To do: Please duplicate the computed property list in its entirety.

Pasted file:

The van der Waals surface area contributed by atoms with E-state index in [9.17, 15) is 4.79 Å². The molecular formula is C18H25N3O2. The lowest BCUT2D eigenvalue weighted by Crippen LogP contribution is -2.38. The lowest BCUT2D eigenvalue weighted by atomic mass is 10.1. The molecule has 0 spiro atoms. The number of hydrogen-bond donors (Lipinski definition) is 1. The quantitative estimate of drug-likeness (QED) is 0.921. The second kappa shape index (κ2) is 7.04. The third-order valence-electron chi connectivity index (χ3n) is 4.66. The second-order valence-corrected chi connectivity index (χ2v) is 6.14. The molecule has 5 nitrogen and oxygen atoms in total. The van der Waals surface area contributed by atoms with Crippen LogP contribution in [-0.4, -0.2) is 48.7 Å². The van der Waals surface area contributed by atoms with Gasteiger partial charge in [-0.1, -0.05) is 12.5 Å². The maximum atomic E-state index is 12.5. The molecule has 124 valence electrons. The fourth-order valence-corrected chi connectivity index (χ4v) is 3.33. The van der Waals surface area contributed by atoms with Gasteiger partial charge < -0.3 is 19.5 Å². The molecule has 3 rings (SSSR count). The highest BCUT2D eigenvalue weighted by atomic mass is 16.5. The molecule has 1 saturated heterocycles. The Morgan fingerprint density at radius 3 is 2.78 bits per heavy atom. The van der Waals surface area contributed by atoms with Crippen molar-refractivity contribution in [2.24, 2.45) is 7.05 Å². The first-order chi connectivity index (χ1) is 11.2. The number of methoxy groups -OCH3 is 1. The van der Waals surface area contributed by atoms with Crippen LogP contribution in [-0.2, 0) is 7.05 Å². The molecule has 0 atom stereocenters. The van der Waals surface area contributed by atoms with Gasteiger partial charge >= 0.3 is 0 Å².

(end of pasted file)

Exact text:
The van der Waals surface area contributed by atoms with E-state index in [9.17, 15) is 4.79 Å². The molecular formula is C18H25N3O2. The lowest BCUT2D eigenvalue weighted by Crippen LogP contribution is -2.38. The lowest BCUT2D eigenvalue weighted by atomic mass is 10.1. The molecule has 0 spiro atoms. The number of hydrogen-bond donors (Lipinski definition) is 1. The quantitative estimate of drug-likeness (QED) is 0.921. The second kappa shape index (κ2) is 7.04. The third-order valence-electron chi connectivity index (χ3n) is 4.66. The second-order valence-corrected chi connectivity index (χ2v) is 6.14. The molecule has 5 nitrogen and oxygen atoms in total. The van der Waals surface area contributed by atoms with Crippen LogP contribution in [-0.4, -0.2) is 48.7 Å². The van der Waals surface area contributed by atoms with Gasteiger partial charge in [-0.1, -0.05) is 12.5 Å². The maximum atomic E-state index is 12.5. The molecule has 124 valence electrons. The fourth-order valence-corrected chi connectivity index (χ4v) is 3.33. The van der Waals surface area contributed by atoms with Gasteiger partial charge < -0.3 is 19.5 Å². The molecule has 3 rings (SSSR count). The highest BCUT2D eigenvalue weighted by atomic mass is 16.5. The molecule has 1 saturated heterocycles. The Morgan fingerprint density at radius 3 is 2.78 bits per heavy atom. The van der Waals surface area contributed by atoms with Crippen molar-refractivity contribution in [2.24, 2.45) is 7.05 Å². The first-order chi connectivity index (χ1) is 11.2. The number of methoxy groups -OCH3 is 1. The van der Waals surface area contributed by atoms with Crippen LogP contribution in [-0.2, 0) is 7.05 Å². The molecule has 0 atom stereocenters. The van der Waals surface area contributed by atoms with Gasteiger partial charge >= 0.3 is 0 Å².